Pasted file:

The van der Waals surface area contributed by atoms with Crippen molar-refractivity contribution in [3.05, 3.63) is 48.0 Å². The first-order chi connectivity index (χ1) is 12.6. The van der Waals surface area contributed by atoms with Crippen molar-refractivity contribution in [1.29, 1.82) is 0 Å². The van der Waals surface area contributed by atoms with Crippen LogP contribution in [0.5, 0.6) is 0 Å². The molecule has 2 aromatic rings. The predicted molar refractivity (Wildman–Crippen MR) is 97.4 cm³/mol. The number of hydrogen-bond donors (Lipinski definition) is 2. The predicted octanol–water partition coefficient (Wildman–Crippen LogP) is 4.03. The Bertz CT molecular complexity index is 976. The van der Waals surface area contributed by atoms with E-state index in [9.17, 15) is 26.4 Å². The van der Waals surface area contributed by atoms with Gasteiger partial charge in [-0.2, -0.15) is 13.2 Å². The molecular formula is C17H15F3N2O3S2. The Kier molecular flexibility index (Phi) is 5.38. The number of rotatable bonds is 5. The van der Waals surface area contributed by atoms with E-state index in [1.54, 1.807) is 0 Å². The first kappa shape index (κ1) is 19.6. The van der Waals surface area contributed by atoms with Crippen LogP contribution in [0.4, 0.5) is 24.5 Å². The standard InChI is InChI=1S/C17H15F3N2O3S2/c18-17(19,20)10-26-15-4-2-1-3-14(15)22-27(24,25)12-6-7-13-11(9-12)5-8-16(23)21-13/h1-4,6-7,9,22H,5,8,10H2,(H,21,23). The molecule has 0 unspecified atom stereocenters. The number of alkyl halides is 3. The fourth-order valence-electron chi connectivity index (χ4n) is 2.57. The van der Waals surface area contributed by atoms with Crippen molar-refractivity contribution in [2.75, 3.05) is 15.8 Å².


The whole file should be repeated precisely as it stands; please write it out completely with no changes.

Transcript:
The van der Waals surface area contributed by atoms with Crippen molar-refractivity contribution in [3.05, 3.63) is 48.0 Å². The first-order chi connectivity index (χ1) is 12.6. The van der Waals surface area contributed by atoms with Crippen molar-refractivity contribution in [1.29, 1.82) is 0 Å². The van der Waals surface area contributed by atoms with Crippen LogP contribution in [0.5, 0.6) is 0 Å². The molecule has 2 aromatic rings. The predicted molar refractivity (Wildman–Crippen MR) is 97.4 cm³/mol. The number of hydrogen-bond donors (Lipinski definition) is 2. The predicted octanol–water partition coefficient (Wildman–Crippen LogP) is 4.03. The Bertz CT molecular complexity index is 976. The van der Waals surface area contributed by atoms with E-state index in [9.17, 15) is 26.4 Å². The van der Waals surface area contributed by atoms with Gasteiger partial charge in [-0.2, -0.15) is 13.2 Å². The molecular formula is C17H15F3N2O3S2. The Kier molecular flexibility index (Phi) is 5.38. The number of rotatable bonds is 5. The van der Waals surface area contributed by atoms with E-state index in [1.54, 1.807) is 0 Å². The first kappa shape index (κ1) is 19.6. The van der Waals surface area contributed by atoms with Crippen LogP contribution in [0.4, 0.5) is 24.5 Å². The standard InChI is InChI=1S/C17H15F3N2O3S2/c18-17(19,20)10-26-15-4-2-1-3-14(15)22-27(24,25)12-6-7-13-11(9-12)5-8-16(23)21-13/h1-4,6-7,9,22H,5,8,10H2,(H,21,23). The molecule has 0 unspecified atom stereocenters. The number of alkyl halides is 3. The fourth-order valence-electron chi connectivity index (χ4n) is 2.57. The van der Waals surface area contributed by atoms with Crippen molar-refractivity contribution in [2.75, 3.05) is 15.8 Å².